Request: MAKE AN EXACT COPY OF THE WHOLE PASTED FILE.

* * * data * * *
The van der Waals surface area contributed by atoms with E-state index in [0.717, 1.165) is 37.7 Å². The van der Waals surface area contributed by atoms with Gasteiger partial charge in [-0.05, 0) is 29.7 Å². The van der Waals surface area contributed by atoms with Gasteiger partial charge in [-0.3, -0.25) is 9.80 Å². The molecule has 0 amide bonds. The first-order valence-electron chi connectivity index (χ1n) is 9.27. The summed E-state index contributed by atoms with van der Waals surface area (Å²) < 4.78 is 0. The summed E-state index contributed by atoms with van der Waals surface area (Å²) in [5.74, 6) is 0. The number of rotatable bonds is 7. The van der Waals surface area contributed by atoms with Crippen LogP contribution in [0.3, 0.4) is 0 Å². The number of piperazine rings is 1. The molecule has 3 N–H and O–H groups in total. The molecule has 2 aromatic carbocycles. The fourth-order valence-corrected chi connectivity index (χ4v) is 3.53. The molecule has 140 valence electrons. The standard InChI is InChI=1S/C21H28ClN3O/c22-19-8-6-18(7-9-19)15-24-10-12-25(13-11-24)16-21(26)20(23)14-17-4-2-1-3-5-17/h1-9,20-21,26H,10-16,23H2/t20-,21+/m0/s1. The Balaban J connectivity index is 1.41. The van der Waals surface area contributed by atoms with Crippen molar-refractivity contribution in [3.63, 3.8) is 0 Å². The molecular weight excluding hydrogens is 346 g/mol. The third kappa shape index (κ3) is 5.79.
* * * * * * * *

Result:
The van der Waals surface area contributed by atoms with E-state index in [0.717, 1.165) is 37.7 Å². The van der Waals surface area contributed by atoms with Gasteiger partial charge in [-0.05, 0) is 29.7 Å². The van der Waals surface area contributed by atoms with Gasteiger partial charge in [-0.3, -0.25) is 9.80 Å². The molecule has 0 amide bonds. The first-order valence-electron chi connectivity index (χ1n) is 9.27. The summed E-state index contributed by atoms with van der Waals surface area (Å²) < 4.78 is 0. The summed E-state index contributed by atoms with van der Waals surface area (Å²) in [5.74, 6) is 0. The number of rotatable bonds is 7. The van der Waals surface area contributed by atoms with Crippen LogP contribution in [0.3, 0.4) is 0 Å². The number of piperazine rings is 1. The molecule has 3 N–H and O–H groups in total. The molecule has 2 aromatic carbocycles. The fourth-order valence-corrected chi connectivity index (χ4v) is 3.53. The molecule has 140 valence electrons. The standard InChI is InChI=1S/C21H28ClN3O/c22-19-8-6-18(7-9-19)15-24-10-12-25(13-11-24)16-21(26)20(23)14-17-4-2-1-3-5-17/h1-9,20-21,26H,10-16,23H2/t20-,21+/m0/s1. The Balaban J connectivity index is 1.41. The van der Waals surface area contributed by atoms with Crippen molar-refractivity contribution in [3.63, 3.8) is 0 Å². The molecular weight excluding hydrogens is 346 g/mol. The third kappa shape index (κ3) is 5.79.